Paul Ingrassia won the Pulitzer Prize in 1993 (with Joseph B. White) for reporting on management crises at General Motors. He is the author of Crash Course: The American Automobile Industry’s Road from Glory to Disaster and the newly released Engines of Change: A History of the American Dream in Fifteen Cars.
Highlights from his May 2012 NPR interview:
On what the Chevy Corvette represented in America during the 1950sRead more highlights from the interview, or listen to the story.
The 'Vette was actually introduced in 1953, and it was a remarkable watershed year in American history. If you think about it, it was the year that Elvis started recording music, it was the year that Hugh Hefner started Playboy, it was the year the Korean War finally ended. And you had this generation of Americans that had for the past quarter-century really grown up knowing the privation of the Great Depression, and the hardship and death and dislocation of war, but all of a sudden in 1953 it was peace, it was prosperity, and a generation of Americans really wanted to let loose. And here comes this car that, you know, is really designed for letting loose and living it up.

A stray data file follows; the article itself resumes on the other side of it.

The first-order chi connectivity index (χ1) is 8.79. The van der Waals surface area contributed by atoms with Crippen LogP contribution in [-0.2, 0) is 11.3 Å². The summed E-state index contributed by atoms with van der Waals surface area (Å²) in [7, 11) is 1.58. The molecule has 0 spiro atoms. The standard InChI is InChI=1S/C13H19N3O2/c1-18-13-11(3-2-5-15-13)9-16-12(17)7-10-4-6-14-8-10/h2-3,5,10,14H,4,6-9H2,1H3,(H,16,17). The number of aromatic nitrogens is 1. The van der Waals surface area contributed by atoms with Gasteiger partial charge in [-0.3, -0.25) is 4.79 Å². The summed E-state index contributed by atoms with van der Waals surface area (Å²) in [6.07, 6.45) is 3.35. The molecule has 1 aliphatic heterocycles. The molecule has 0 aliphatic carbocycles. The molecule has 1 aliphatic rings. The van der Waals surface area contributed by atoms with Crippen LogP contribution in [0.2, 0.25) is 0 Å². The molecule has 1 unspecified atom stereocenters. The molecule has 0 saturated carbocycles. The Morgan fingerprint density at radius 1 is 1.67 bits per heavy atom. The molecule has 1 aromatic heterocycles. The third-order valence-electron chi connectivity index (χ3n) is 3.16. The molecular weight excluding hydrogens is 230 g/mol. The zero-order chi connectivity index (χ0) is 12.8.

On how the Volkswagen Beetle — Adolf Hitler's pet car — became an icon for the peace, love and granola culture
This car was invented by Ferdinand Porsche, but it was sponsored by Adolf Hitler. Just as pre-war production was about to begin, the war broke out, so production was suspended. After the war, it was saved by a British army officer who fell in love with the car and got the factory going again. American GIs drove Beetles, they brought them back, and it just sort of took off slowly, and more and more people bought it. What really happened, though, the intervening thing that happened here was that in the America of the '50s when, you know, the big tail-fin era, the Beetle was a way to show your disdain for that American conspicuous consumption culture.